* * *

Hugh Finch was an academic. He was a scientist. He held a PhD in microbiology. Hugh was 40 years old and a fully tenured professor at Florida State University. He spent a great deal of time in his lab at the university. To Hugh, a person’s success was measured by his academic achievements. Despite being married to a professional musician, Hugh failed to see any value in Thom’s art or music. Thom could have improved upon the ceiling of the Sistine Chapel or composed a string of number one hits and none of it would have mattered to Hugh. On the other hand, if Thom squeaked out an “A” on a test in his science class at school then Hugh would be the first with a high five or clap on the back.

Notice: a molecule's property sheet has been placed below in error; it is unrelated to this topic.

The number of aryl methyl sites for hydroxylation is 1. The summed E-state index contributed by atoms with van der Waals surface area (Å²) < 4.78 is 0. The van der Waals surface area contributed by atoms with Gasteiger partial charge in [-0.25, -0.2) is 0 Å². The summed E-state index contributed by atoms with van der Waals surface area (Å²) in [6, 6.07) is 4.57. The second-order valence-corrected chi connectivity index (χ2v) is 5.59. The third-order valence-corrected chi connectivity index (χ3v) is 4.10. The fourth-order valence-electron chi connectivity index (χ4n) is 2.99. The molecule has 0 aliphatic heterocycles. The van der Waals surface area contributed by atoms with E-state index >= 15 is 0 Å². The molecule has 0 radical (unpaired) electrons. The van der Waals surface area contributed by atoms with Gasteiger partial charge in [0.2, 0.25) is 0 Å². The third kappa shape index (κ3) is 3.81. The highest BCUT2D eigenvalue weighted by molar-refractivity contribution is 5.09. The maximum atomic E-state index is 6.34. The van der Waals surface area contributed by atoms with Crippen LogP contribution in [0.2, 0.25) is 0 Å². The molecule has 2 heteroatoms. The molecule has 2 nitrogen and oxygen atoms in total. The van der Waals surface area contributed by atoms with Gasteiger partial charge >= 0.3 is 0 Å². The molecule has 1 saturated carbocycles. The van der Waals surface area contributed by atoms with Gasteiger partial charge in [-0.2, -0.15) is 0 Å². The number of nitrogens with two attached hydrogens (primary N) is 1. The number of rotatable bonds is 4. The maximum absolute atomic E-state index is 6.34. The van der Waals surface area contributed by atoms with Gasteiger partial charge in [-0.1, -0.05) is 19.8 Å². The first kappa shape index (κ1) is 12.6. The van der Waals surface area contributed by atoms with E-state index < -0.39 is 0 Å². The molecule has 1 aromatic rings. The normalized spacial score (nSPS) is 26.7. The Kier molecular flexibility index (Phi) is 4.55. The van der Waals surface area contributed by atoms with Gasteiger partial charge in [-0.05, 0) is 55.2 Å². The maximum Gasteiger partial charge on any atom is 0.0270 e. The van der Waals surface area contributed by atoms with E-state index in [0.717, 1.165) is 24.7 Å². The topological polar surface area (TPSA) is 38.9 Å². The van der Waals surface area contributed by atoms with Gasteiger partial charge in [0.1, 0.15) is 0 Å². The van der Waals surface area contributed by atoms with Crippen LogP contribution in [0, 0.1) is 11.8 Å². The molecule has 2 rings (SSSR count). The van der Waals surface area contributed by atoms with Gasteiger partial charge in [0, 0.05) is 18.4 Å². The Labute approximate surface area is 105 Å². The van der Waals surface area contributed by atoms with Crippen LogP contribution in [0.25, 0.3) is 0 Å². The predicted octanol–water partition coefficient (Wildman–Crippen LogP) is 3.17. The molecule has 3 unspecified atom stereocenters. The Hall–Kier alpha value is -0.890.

Thom wanted to please his father, but there were many times he choked back tears when Hugh made some off-hand disparaging remark about Thom wasting time doodling or making “racket” with that keyboard. Barbara seemed to always understand when this kind of thing happened. Thom could count on an extra helping of encouragement or praise from his mother any time Hugh had stepped on his feelings. Still, Hugh frowned on the exercise of too much imagination and what he called “wasting bandwidth on unproductive efforts”.

* * *